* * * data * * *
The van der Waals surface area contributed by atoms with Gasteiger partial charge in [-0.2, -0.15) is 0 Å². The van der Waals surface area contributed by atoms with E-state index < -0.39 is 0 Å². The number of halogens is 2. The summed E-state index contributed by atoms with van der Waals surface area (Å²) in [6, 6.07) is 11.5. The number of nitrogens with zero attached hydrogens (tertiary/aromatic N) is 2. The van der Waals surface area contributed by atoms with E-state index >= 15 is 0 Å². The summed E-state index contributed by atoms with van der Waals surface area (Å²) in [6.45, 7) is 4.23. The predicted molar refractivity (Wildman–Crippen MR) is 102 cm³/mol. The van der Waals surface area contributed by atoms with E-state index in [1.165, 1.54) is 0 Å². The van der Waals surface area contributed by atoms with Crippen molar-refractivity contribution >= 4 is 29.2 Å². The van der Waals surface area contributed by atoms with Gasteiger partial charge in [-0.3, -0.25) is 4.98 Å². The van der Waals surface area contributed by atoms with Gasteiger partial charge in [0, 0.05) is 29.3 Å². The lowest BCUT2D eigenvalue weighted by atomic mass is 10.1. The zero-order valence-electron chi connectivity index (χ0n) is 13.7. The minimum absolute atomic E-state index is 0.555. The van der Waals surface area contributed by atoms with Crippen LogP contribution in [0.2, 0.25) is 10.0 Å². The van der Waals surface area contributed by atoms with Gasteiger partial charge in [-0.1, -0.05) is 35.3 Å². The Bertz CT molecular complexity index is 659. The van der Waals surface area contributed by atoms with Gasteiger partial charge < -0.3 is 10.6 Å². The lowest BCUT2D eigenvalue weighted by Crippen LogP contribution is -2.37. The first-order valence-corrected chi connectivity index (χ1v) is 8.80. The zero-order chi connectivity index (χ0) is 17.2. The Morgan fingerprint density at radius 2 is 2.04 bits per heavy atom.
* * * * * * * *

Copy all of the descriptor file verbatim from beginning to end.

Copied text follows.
The van der Waals surface area contributed by atoms with Gasteiger partial charge in [-0.2, -0.15) is 0 Å². The van der Waals surface area contributed by atoms with E-state index < -0.39 is 0 Å². The number of halogens is 2. The summed E-state index contributed by atoms with van der Waals surface area (Å²) in [6, 6.07) is 11.5. The number of nitrogens with zero attached hydrogens (tertiary/aromatic N) is 2. The van der Waals surface area contributed by atoms with E-state index >= 15 is 0 Å². The summed E-state index contributed by atoms with van der Waals surface area (Å²) in [6.45, 7) is 4.23. The predicted molar refractivity (Wildman–Crippen MR) is 102 cm³/mol. The van der Waals surface area contributed by atoms with E-state index in [1.165, 1.54) is 0 Å². The van der Waals surface area contributed by atoms with Crippen molar-refractivity contribution >= 4 is 29.2 Å². The van der Waals surface area contributed by atoms with Gasteiger partial charge in [-0.3, -0.25) is 4.98 Å². The van der Waals surface area contributed by atoms with Gasteiger partial charge in [0, 0.05) is 29.3 Å². The lowest BCUT2D eigenvalue weighted by atomic mass is 10.1. The zero-order valence-electron chi connectivity index (χ0n) is 13.7. The minimum absolute atomic E-state index is 0.555. The van der Waals surface area contributed by atoms with Crippen LogP contribution in [0.2, 0.25) is 10.0 Å². The van der Waals surface area contributed by atoms with Gasteiger partial charge in [-0.1, -0.05) is 35.3 Å². The Bertz CT molecular complexity index is 659. The van der Waals surface area contributed by atoms with Gasteiger partial charge < -0.3 is 10.6 Å². The lowest BCUT2D eigenvalue weighted by Crippen LogP contribution is -2.37. The first-order valence-corrected chi connectivity index (χ1v) is 8.80. The zero-order chi connectivity index (χ0) is 17.2. The Morgan fingerprint density at radius 2 is 2.04 bits per heavy atom.